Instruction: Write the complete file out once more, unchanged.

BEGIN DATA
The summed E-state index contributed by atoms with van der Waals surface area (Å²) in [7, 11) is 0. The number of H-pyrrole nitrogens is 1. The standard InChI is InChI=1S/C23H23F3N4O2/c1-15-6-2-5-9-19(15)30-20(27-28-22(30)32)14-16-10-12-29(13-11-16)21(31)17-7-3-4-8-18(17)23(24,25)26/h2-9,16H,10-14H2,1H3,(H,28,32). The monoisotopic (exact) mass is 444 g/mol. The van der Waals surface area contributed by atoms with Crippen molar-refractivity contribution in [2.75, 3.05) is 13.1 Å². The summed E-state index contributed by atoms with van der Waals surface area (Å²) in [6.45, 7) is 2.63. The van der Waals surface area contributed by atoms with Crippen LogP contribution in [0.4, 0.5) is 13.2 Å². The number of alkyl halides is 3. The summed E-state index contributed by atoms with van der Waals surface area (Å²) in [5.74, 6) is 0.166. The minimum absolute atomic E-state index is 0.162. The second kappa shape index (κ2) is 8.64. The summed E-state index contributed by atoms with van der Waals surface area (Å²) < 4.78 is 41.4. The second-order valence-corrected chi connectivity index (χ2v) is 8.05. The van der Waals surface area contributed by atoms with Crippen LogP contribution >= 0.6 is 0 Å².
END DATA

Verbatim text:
The summed E-state index contributed by atoms with van der Waals surface area (Å²) in [7, 11) is 0. The number of H-pyrrole nitrogens is 1. The standard InChI is InChI=1S/C23H23F3N4O2/c1-15-6-2-5-9-19(15)30-20(27-28-22(30)32)14-16-10-12-29(13-11-16)21(31)17-7-3-4-8-18(17)23(24,25)26/h2-9,16H,10-14H2,1H3,(H,28,32). The monoisotopic (exact) mass is 444 g/mol. The van der Waals surface area contributed by atoms with Crippen molar-refractivity contribution in [2.75, 3.05) is 13.1 Å². The summed E-state index contributed by atoms with van der Waals surface area (Å²) in [6.45, 7) is 2.63. The van der Waals surface area contributed by atoms with Crippen LogP contribution in [0.4, 0.5) is 13.2 Å². The number of alkyl halides is 3. The summed E-state index contributed by atoms with van der Waals surface area (Å²) in [5.74, 6) is 0.166. The minimum absolute atomic E-state index is 0.162. The second kappa shape index (κ2) is 8.64. The summed E-state index contributed by atoms with van der Waals surface area (Å²) < 4.78 is 41.4. The second-order valence-corrected chi connectivity index (χ2v) is 8.05. The van der Waals surface area contributed by atoms with Crippen LogP contribution >= 0.6 is 0 Å².